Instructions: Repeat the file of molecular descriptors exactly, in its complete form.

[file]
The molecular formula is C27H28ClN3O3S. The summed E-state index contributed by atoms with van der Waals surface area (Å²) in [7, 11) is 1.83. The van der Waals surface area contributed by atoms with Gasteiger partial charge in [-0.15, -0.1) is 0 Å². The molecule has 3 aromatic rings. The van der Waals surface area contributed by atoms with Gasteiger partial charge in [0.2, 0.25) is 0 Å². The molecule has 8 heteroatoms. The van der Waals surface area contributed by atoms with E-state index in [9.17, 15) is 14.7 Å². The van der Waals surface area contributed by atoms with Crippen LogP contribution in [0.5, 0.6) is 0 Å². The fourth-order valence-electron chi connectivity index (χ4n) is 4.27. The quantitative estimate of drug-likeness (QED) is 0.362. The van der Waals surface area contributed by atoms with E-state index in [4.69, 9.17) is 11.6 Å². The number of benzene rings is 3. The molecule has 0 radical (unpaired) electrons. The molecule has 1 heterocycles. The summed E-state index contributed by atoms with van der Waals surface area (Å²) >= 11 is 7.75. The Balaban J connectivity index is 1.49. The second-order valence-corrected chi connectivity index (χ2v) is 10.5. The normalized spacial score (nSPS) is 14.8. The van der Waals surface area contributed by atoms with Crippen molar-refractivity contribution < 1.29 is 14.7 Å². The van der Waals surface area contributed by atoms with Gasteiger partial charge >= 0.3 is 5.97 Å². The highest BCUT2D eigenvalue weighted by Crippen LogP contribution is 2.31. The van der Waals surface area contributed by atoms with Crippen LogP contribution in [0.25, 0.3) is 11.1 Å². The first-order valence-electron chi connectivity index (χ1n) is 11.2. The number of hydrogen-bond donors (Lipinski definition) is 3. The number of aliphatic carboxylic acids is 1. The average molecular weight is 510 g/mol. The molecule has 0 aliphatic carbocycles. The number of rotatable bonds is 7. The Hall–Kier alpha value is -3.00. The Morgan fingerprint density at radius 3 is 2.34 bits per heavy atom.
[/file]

The molecular formula is C27H28ClN3O3S. The summed E-state index contributed by atoms with van der Waals surface area (Å²) in [7, 11) is 1.83. The van der Waals surface area contributed by atoms with Gasteiger partial charge in [-0.15, -0.1) is 0 Å². The molecule has 3 aromatic rings. The van der Waals surface area contributed by atoms with Gasteiger partial charge in [0.2, 0.25) is 0 Å². The molecule has 8 heteroatoms. The van der Waals surface area contributed by atoms with E-state index in [9.17, 15) is 14.7 Å². The van der Waals surface area contributed by atoms with Crippen LogP contribution in [0.5, 0.6) is 0 Å². The fourth-order valence-electron chi connectivity index (χ4n) is 4.27. The quantitative estimate of drug-likeness (QED) is 0.362. The van der Waals surface area contributed by atoms with E-state index in [4.69, 9.17) is 11.6 Å². The number of benzene rings is 3. The molecule has 0 radical (unpaired) electrons. The molecule has 1 heterocycles. The summed E-state index contributed by atoms with van der Waals surface area (Å²) >= 11 is 7.75. The Balaban J connectivity index is 1.49. The second-order valence-corrected chi connectivity index (χ2v) is 10.5. The normalized spacial score (nSPS) is 14.8. The van der Waals surface area contributed by atoms with Crippen molar-refractivity contribution < 1.29 is 14.7 Å². The van der Waals surface area contributed by atoms with Gasteiger partial charge >= 0.3 is 5.97 Å². The highest BCUT2D eigenvalue weighted by Crippen LogP contribution is 2.31. The van der Waals surface area contributed by atoms with Crippen LogP contribution in [0.25, 0.3) is 11.1 Å². The first-order valence-electron chi connectivity index (χ1n) is 11.2. The number of hydrogen-bond donors (Lipinski definition) is 3. The number of aliphatic carboxylic acids is 1. The average molecular weight is 510 g/mol. The molecule has 0 aliphatic carbocycles. The number of rotatable bonds is 7. The Hall–Kier alpha value is -3.00. The Morgan fingerprint density at radius 3 is 2.34 bits per heavy atom.